The Who – ‘Quadrophenia’

Emotionally, as a soon to turn 16 year-old, my internal thoughts, insecurities and voyage of discovery were just about to go into overdrive. The usual teenage dramas were prominent, fuelled and fanned by the music and lyrics that I was consuming daily with fevered gusto. Over thirty years on and I would say with some certainty that the one album that has done more to develop and change, to challenge and question, to confuse and ultimately to inspire me is Quadrophenia, The Who’s glorious homage to the Mod scene of the 1960s and Pete Townshend’s story of Jimmy’s own tortuous voyage of discovery.

I wasn’t and never have been a Mod, but emotionally, musically and stylistically I felt a connection, a solid bond, initially through The Jam and ensuing influences, but primarily through Quadrophenia, the film and this incredible album. By the time I saw the film I’d developed a love of soul, motown and much of the mod influenced sixties. Watching, and then listening to Quadrophenia was musically majestic, from the sound of the first waves crashing and Entwhistle’s thunderous bass, but emotionally it acted as a catalyst for an introspective discovery that I was already struggling to keep pace with. I devoured it. It challenged me, changed me and for all the questions it asked, it gave me an identity and in Jimmy a character to empathise with and to be inspired by.


Lyrically the album is full of confusion, of inner turmoil and insecurities. It’s about fitting in and the journey into adulthood, from the mind of a troubled soul, disillusioned by society, by people and friends he was desperate to identify with and gain respect from. At times it’s heartbreaking, at others brilliantly provocative, and as a shy 16 year-old wannabe cool-kid exactly what I wanted from an album.

Why do I have to be different to them? Just to earn the respect of a dance hall friend. We have the same old row, again and again. Why do I have to move with a crowd of kids that hardly notice I’m around? I have to work myself to death just to fit in. – ‘Cut My Hair’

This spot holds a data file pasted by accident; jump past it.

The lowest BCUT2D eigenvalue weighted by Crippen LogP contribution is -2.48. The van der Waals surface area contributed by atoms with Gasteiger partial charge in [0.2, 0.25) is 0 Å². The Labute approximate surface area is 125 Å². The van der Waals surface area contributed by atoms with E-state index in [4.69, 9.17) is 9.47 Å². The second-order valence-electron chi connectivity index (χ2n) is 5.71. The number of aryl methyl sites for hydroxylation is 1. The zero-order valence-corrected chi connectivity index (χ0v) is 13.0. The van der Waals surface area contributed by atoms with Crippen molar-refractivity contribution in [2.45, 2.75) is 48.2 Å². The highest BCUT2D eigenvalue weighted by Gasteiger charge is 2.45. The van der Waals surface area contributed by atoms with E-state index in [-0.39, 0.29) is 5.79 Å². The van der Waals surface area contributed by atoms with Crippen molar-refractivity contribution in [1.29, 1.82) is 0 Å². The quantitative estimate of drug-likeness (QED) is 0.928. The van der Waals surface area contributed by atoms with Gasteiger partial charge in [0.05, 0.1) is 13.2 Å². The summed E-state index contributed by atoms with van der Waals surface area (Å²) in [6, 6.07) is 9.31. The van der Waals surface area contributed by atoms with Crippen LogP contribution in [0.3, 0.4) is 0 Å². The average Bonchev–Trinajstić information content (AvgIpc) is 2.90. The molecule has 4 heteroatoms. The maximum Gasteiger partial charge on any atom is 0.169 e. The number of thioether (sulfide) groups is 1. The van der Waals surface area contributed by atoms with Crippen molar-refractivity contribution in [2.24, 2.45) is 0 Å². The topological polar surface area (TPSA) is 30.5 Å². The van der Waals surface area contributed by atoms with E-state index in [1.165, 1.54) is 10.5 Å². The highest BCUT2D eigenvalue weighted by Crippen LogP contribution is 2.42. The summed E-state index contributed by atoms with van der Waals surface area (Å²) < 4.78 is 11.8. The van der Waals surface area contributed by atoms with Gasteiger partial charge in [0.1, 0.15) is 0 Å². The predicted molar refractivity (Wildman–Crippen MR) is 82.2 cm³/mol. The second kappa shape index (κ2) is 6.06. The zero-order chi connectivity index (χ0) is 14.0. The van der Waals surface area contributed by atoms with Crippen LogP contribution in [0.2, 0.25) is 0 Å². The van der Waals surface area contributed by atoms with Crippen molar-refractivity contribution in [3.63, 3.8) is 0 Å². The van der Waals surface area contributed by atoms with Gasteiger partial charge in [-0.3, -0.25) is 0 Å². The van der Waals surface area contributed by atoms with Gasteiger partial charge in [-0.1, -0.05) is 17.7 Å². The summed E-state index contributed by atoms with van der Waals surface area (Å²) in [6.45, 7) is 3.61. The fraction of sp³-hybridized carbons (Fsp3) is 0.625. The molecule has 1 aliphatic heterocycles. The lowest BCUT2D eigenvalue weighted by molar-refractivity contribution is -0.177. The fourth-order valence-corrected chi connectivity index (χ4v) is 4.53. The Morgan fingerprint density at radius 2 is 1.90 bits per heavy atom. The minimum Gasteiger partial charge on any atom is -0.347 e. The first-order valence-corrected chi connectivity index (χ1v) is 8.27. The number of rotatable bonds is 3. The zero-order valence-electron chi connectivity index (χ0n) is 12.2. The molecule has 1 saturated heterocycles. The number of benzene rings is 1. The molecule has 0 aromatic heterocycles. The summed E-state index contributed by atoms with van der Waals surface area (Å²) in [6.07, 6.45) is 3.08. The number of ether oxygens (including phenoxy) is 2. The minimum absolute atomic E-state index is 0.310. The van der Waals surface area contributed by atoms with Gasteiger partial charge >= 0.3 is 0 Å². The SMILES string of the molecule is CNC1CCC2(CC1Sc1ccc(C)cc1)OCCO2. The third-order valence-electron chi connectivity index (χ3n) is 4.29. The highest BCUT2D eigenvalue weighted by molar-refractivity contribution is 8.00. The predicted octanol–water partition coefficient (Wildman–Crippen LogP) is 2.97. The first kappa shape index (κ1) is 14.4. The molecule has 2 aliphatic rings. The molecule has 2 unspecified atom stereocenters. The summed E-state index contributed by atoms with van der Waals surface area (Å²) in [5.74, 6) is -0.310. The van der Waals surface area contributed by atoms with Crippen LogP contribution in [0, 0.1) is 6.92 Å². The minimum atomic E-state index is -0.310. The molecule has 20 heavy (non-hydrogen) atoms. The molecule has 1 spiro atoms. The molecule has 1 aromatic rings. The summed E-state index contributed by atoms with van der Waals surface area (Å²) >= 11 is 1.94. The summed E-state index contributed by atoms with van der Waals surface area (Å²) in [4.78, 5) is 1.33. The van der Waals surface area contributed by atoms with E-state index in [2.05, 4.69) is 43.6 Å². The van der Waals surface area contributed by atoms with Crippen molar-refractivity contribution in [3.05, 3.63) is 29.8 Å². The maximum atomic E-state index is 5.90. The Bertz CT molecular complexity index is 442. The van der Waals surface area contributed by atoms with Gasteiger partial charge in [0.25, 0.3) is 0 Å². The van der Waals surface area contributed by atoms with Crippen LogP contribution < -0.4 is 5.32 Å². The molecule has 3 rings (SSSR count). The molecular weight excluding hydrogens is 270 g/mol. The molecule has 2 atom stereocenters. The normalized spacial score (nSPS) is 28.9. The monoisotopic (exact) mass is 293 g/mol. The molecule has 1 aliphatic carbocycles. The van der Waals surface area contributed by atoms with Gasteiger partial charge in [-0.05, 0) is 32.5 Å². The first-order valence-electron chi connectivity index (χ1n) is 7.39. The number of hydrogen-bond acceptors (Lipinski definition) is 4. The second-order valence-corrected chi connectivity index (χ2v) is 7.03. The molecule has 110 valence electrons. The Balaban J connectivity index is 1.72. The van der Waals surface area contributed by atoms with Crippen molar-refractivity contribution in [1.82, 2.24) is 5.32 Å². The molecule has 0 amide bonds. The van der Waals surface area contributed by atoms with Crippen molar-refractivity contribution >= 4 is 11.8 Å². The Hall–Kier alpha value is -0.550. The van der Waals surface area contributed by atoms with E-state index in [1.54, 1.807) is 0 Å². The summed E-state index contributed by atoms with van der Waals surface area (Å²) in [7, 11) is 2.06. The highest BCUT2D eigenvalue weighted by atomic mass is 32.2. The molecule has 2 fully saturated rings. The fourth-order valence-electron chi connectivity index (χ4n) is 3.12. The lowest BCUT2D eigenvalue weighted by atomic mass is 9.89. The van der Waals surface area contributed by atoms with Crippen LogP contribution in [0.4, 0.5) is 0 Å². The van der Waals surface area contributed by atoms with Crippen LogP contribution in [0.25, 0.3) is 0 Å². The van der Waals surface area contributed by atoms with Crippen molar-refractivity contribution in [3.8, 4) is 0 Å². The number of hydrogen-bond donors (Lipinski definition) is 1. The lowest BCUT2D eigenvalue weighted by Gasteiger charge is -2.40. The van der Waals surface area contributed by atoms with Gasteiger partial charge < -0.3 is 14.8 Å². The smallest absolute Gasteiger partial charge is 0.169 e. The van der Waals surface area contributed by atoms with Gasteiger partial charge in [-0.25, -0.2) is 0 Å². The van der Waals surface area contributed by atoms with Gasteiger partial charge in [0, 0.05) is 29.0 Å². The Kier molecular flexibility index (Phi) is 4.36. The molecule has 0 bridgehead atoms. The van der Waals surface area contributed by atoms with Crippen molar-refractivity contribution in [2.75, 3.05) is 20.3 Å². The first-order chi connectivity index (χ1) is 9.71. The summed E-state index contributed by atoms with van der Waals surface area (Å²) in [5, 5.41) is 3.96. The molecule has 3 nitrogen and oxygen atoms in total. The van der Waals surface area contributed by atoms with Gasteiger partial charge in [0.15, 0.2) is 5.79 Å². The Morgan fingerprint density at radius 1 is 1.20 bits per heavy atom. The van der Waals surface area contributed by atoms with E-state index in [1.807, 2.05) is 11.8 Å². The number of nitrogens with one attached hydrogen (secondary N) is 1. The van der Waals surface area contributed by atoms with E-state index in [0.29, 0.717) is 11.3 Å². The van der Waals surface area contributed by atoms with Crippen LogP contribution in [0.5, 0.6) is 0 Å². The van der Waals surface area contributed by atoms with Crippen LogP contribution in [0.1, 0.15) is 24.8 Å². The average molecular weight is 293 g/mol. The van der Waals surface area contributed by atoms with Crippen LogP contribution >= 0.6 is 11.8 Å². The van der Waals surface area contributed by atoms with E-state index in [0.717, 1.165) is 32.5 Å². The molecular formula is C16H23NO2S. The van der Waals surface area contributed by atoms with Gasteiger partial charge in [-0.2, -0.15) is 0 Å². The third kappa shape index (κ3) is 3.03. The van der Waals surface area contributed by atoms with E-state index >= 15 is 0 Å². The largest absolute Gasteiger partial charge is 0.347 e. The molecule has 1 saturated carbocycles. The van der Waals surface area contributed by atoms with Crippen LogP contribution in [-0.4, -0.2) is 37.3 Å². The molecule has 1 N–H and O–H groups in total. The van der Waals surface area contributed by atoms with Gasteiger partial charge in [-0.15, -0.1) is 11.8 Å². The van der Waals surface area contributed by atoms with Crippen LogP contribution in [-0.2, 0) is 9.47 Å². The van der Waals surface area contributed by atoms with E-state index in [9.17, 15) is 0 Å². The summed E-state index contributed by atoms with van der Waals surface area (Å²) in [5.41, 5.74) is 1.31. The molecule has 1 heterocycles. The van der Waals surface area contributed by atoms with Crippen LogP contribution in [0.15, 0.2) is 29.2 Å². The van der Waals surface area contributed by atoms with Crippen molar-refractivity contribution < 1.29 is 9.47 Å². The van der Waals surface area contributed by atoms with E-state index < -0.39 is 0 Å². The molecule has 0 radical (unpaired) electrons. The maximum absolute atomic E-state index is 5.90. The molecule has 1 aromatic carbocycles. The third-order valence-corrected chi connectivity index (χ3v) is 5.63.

Girls of fifteen sexually knowing, the ushers are sniffing eau-de-cologning. The seats are seductive, celibate sitting. Pretty girls digging, prettier women. – ‘5:15’

And amongst the angst, at times it was simply beautiful…

The beach is a place where a man can feel he’s the only soul in the world that’s real. – ‘Bell Boy’

Only love can make it rain the way the beach is kissed by the sea. Only love can make it rain like the sweat of lovers laying in the fields. – ‘Love Reign O’er Me’

The music is as affecting and constantly stimulating as the lyrics. From gentle strings and atmospheric coastal sound waves, into synthesised head-fucks and thunderous, climactic melodic orgasms. And Roger’s screaming… pleading, searching. The combination of Moon and Entwhistle’s monstrous rhythms and Townshend’s screeching guitars has never been more dynamic and impactful, whilst the perfect use of synths and sound effects adds depth and theatre.

If there is essential listening for a 16 year-old, this is it. Fuck X-Factor and The Voice, fuck Miley fucking Cyrus, fuck Justin Bieber and Wrong Direction. Fuck piss-weak manufactured bullshit… stick Quadrophenia on your ipod and go on a beautiful, intense and all-consuming departure from mindless banality into your real, emotional inner-self. Be inspired.

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